Nexsan Technologies has rolled out a storage array called DataBeast that consolidates SATA and SAS disk storage...
and can be expanded to up to 5 PB. Nexsan, which started off selling ATA and then SATA systems for backup, added an Assureon archiving product in 2005 and launched its first SAS system last month. In addition to its support for SATA and SAS disk storage, the DataBeast storage array adds NAS capabilities to Fibre Channel connectivity for file and block storage. Bob Woolery, marketing vice president of Nexsan, said that iSCSI support is planned for a later release.
Available in 25U and 42U configurations, DataBeast scales to 336 TB in one 42U rack and to 5 PB with expansion racks. Nexsan is also including snapshots, thin provisioning, replication and mirroring to the DataBeast along with AutoMAID (Automatic Massive Array of Idle Disks), a policy-based intelligent "green" energy-saving technology that Nexsan has offered since 2005.The DataBeast array offers redundancy, with dual controllers, power supplies, and Fibre Channel and Ethernet switches and ports.
The system isn't built for high-end applications such as OLTP databases, but Woolery said he sees it as a good fit for healthcare records, email, digital media and backup for small enterprises. Depending on configuration, DataBeast will be priced from $1,800 to $2,700 per terabyte.
DataBeast users will also be able to move data between SATA and SAS drives. "Our customers are asking us if they can pull their arrays together into consolidated pools to manage them more efficiently," Woolery said. "And they've looked at storage management software and found it's very expensive."
Woolery said thin provisioning, MAID, snapshots, mirroring, synchronous replication and support for 16 TB volumes are built in, and asynchronous remote replication and 64 TB volume support are available for extra licenses.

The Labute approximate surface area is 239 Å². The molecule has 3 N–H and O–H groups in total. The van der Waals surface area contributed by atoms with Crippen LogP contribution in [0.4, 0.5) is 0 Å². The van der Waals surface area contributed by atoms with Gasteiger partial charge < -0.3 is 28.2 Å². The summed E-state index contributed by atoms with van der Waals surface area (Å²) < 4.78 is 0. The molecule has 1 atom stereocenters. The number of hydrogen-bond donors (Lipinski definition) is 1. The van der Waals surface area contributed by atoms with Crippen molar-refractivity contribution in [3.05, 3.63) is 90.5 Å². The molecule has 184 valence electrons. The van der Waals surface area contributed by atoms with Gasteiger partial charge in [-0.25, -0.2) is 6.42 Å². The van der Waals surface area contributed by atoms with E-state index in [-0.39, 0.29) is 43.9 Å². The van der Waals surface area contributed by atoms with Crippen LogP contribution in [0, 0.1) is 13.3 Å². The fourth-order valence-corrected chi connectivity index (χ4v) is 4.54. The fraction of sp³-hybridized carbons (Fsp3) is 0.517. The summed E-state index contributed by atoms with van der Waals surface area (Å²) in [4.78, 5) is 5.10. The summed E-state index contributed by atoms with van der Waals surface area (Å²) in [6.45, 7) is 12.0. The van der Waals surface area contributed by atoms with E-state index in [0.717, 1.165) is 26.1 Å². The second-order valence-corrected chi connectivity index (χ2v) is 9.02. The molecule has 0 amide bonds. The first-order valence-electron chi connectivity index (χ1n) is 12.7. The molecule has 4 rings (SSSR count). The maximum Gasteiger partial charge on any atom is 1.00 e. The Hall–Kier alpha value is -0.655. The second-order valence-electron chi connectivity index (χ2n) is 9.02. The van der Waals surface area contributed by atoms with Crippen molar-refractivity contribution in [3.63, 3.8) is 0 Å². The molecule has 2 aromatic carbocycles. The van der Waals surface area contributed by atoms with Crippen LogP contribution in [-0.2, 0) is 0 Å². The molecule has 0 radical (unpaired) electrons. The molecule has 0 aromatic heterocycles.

IPO in limbo
. Nexsan filed for an IPO in April, hoping to follow storage system vendors 3PAR and Compellent Technologies that went public in 2007. However, since the market for IPOs has all but dried up for now, Nexsan will try to build sales momentum while waiting for the opportunity to go public.
"They are still a long way off from breaking into the tier 1 group of storage vendors, but the company is hoping to join the chasing pack of tier 2 vendors that have crossed the chasm by going public and achieving financial independence," said Simon Robinson, an analyst with The 451 Group.
Robinson said that Nexsan needs to show it is "more than a one-trick pony" that handles fixed content. "Customers are now expecting to see high-value features such as virtualization, thin provisioning and MAID come as standard," he said. "The DataBeast is Nexsan's attempt to deliver on this."
However, Nexsan may have to open the curtains on some of these new features, according to Robinson. Woolery said that Nexsan has developed some of its new management and data protection features and has partnered for other features, but would not say which feature are its own or who the partners are. "It remains to be seen whether the public market will value such a business model as richly as one that is built upon its own IP," Robinson said.
Woolery said he doesn't see that as a big issue among Nexsan customers. "Nexsan has been around long enough that people recognize the name," he said. "They want a turnkey solution."